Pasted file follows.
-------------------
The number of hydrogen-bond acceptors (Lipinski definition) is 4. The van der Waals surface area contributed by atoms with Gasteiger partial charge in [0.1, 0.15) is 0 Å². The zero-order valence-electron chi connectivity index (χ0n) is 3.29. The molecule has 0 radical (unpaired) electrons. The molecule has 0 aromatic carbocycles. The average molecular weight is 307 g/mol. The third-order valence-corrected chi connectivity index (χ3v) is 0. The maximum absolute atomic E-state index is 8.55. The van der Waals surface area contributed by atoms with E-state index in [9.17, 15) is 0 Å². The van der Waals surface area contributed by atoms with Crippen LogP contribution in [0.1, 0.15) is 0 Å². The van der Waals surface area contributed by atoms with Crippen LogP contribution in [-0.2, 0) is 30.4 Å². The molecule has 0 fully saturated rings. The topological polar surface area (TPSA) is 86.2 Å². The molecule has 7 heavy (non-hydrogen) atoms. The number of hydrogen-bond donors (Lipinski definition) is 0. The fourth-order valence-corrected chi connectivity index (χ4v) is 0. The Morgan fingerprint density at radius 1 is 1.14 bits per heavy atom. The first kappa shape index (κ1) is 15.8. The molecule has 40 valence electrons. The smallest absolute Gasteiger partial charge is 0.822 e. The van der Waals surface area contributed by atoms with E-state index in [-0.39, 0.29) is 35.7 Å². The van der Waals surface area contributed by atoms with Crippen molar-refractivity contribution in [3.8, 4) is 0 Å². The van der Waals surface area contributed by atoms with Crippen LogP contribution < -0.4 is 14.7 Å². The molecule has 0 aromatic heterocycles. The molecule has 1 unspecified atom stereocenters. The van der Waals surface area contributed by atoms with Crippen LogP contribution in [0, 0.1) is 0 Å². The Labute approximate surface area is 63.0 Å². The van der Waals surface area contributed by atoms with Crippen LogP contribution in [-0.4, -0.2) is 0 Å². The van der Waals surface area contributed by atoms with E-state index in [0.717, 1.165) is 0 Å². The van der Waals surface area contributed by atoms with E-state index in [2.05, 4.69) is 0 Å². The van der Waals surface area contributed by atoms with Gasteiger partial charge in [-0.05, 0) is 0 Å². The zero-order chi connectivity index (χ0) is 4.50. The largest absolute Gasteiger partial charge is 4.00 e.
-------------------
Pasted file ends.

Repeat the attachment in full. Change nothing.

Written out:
The number of hydrogen-bond acceptors (Lipinski definition) is 4. The van der Waals surface area contributed by atoms with Gasteiger partial charge in [0.1, 0.15) is 0 Å². The zero-order valence-electron chi connectivity index (χ0n) is 3.29. The molecule has 0 radical (unpaired) electrons. The molecule has 0 aromatic carbocycles. The average molecular weight is 307 g/mol. The third-order valence-corrected chi connectivity index (χ3v) is 0. The maximum absolute atomic E-state index is 8.55. The van der Waals surface area contributed by atoms with E-state index in [9.17, 15) is 0 Å². The van der Waals surface area contributed by atoms with Crippen LogP contribution in [0.1, 0.15) is 0 Å². The van der Waals surface area contributed by atoms with Crippen LogP contribution in [-0.2, 0) is 30.4 Å². The molecule has 0 fully saturated rings. The topological polar surface area (TPSA) is 86.2 Å². The molecule has 7 heavy (non-hydrogen) atoms. The number of hydrogen-bond donors (Lipinski definition) is 0. The fourth-order valence-corrected chi connectivity index (χ4v) is 0. The Morgan fingerprint density at radius 1 is 1.14 bits per heavy atom. The first kappa shape index (κ1) is 15.8. The molecule has 40 valence electrons. The smallest absolute Gasteiger partial charge is 0.822 e. The van der Waals surface area contributed by atoms with E-state index in [-0.39, 0.29) is 35.7 Å². The van der Waals surface area contributed by atoms with Crippen molar-refractivity contribution in [3.8, 4) is 0 Å². The van der Waals surface area contributed by atoms with Crippen LogP contribution < -0.4 is 14.7 Å². The molecule has 0 aromatic heterocycles. The molecule has 1 unspecified atom stereocenters. The van der Waals surface area contributed by atoms with Crippen LogP contribution in [0, 0.1) is 0 Å². The Labute approximate surface area is 63.0 Å². The van der Waals surface area contributed by atoms with Crippen LogP contribution in [-0.4, -0.2) is 0 Å². The van der Waals surface area contributed by atoms with E-state index in [0.717, 1.165) is 0 Å². The van der Waals surface area contributed by atoms with E-state index in [2.05, 4.69) is 0 Å². The van der Waals surface area contributed by atoms with Gasteiger partial charge in [-0.05, 0) is 0 Å². The zero-order chi connectivity index (χ0) is 4.50. The largest absolute Gasteiger partial charge is 4.00 e.